ReNeuron Group plc provides a further and final update on the PISCES Phase I clinical trial of its CTX stem cell therapy for disabled stroke patients.
Long term follow-up data out to at least 24 months in all patients treated in the PISCES study are
being presented by the clinical team from Glasgow’s Southern General Hospital on 19th April in a
platform presentation at the 2015 European Stroke Organization Conference (ESOC), taking place in Glasgow. The data are being presented ahead of submission for publication in a peer-reviewed clinical journal later this year.
There have been no cell-related or immunological adverse events reported in any of the eleven
patients treated in the study (across the four ascending dose levels). Adverse events reported were related only to the implantation procedure or the patient’s underlying medical condition.
Improvements in neurological status and limb function compared to pre-treatment baseline
performance were observed within three months of treatment and maintained throughout long term follow-up. Improvements in the National Institutes of Health Stroke Scale (NIHSS) were seen in all dose groups. The NIHSS is a measure used to objectively quantify the impairment caused by a stroke.
For all subjects, the median baseline score was 7. This improved to 5 at 3 months and was sustained at 2 years follow up with a median score of 5 (p=0.002).
Other measures of neuromuscular disability were supportive of the NIHSS improvement. Mean
Ashworth Scale scores, a measure of limb spasticity, were 18.1 and 9.7 (affected upper and lower limb, respectively) at baseline, which improved to 15.7 and 7.8 at 3 months and 16.1 and 6.5 at 2 years.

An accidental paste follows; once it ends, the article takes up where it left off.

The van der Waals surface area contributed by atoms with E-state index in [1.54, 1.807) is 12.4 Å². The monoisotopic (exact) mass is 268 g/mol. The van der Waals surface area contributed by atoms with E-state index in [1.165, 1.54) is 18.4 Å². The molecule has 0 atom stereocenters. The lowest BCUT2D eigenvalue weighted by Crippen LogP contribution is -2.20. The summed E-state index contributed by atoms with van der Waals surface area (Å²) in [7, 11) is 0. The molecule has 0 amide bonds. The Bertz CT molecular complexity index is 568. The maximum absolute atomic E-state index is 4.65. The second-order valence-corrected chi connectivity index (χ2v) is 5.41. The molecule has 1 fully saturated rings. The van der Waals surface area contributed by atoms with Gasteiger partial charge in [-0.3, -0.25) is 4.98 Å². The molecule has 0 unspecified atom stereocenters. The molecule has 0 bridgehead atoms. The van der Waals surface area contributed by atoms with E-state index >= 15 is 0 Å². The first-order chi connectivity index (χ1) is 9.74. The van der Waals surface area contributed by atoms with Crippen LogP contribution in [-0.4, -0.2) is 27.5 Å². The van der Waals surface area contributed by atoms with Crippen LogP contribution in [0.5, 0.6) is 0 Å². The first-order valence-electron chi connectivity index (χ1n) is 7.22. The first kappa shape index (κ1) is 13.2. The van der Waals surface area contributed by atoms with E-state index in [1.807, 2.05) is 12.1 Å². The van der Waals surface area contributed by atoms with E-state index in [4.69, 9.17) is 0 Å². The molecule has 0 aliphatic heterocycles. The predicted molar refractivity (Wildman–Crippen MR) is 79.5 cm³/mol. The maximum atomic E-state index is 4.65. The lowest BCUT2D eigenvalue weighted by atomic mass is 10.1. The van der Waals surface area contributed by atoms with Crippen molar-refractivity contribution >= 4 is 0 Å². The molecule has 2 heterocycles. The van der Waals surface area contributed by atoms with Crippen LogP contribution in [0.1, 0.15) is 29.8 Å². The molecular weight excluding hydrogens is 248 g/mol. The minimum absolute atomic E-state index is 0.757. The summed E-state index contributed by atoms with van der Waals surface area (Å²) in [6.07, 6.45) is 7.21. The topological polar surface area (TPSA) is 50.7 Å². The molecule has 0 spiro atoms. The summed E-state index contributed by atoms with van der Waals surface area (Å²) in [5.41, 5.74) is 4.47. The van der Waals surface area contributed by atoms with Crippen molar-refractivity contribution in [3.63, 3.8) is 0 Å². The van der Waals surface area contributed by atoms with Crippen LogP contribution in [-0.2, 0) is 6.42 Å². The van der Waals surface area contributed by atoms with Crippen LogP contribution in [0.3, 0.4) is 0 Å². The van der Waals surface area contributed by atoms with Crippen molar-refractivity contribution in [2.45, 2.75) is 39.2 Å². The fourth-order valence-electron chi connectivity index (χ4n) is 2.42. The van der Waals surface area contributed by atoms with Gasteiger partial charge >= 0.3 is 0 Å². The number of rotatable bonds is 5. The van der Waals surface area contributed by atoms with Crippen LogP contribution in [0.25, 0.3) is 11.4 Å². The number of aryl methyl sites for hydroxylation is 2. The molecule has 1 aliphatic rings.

Improvements in scores on the Barthel Index (a measure of activities of daily living) were also consistent with the neuromuscular score changes with a median value of 12 at baseline, 14 at 3 months and 14 at 2 years.
The Company is currently conducting a UK multi-site Phase II clinical trial (PISCES II) to examine the efficacy of its CTX stem cell treatment in patients disabled by an ischaemic stroke. As a result of observed good safety profile of the treatment, the highest cell dose from the PISCES study is being used in the ongoing Phase II study.
As with the PISCES study, the Phase II clinical trial involves a single, one-off injection of CTX cells into the brain. Subject to patient recruitment, initial data from this study are expected around the end of this year.
Olav Hellebø, Chief Executive Officer of ReNeuron, said: “We are delighted to report long term data from all of the stroke patients treated in the PISCES study at this year’s ESOC meeting. The data confirm the good safety profile of our CTX stem cell treatment in this setting and it is particularly gratifying to see that the functional improvements previously observed in the patients against baseline measurements have been maintained in long term follow up. We look forward to reporting data from our ongoing Phase II study with CTX in disabled stroke patients in due course.”
Professor Keith Muir, SINAPSE Professor of Clinical Imaging, Division of Clinical Neurosciences at the University of Glasgow, and Principal Investigator of the PISCES study, said: “We continue to be both pleased and encouraged by the data from the PISCES study. The long term follow-up data continue to demonstrate the safety and tolerability of the CTX treatment. The evidence of functional improvement warrant further investigation and, in this regard, we are delighted to be a principal participating centre in the ongoing Phase II efficacy study with CTX.”